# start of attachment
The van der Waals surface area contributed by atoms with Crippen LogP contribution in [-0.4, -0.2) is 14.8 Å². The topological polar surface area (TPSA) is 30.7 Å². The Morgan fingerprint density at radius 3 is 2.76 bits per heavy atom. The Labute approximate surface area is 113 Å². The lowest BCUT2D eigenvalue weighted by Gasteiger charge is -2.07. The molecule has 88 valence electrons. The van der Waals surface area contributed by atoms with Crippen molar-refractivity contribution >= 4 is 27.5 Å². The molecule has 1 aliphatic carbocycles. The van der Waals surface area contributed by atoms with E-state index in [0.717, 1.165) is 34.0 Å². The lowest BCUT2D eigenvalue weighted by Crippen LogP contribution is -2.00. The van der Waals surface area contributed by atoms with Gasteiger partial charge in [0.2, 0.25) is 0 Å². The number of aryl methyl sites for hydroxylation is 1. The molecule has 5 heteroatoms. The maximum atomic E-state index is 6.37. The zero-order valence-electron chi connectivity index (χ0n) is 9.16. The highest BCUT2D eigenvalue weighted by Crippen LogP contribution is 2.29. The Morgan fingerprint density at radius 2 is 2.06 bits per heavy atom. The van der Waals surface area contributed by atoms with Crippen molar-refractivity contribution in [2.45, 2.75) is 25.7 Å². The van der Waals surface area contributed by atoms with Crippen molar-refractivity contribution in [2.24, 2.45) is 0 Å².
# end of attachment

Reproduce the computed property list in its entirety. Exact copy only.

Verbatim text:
The van der Waals surface area contributed by atoms with Crippen LogP contribution in [-0.4, -0.2) is 14.8 Å². The topological polar surface area (TPSA) is 30.7 Å². The Morgan fingerprint density at radius 3 is 2.76 bits per heavy atom. The Labute approximate surface area is 113 Å². The lowest BCUT2D eigenvalue weighted by Gasteiger charge is -2.07. The molecule has 88 valence electrons. The van der Waals surface area contributed by atoms with Crippen molar-refractivity contribution >= 4 is 27.5 Å². The molecule has 1 aliphatic carbocycles. The van der Waals surface area contributed by atoms with E-state index in [0.717, 1.165) is 34.0 Å². The lowest BCUT2D eigenvalue weighted by Crippen LogP contribution is -2.00. The van der Waals surface area contributed by atoms with Gasteiger partial charge in [0.2, 0.25) is 0 Å². The number of aryl methyl sites for hydroxylation is 1. The molecule has 5 heteroatoms. The maximum atomic E-state index is 6.37. The zero-order valence-electron chi connectivity index (χ0n) is 9.16. The highest BCUT2D eigenvalue weighted by Crippen LogP contribution is 2.29. The Morgan fingerprint density at radius 2 is 2.06 bits per heavy atom. The van der Waals surface area contributed by atoms with Crippen molar-refractivity contribution in [2.45, 2.75) is 25.7 Å². The van der Waals surface area contributed by atoms with Crippen molar-refractivity contribution in [2.24, 2.45) is 0 Å².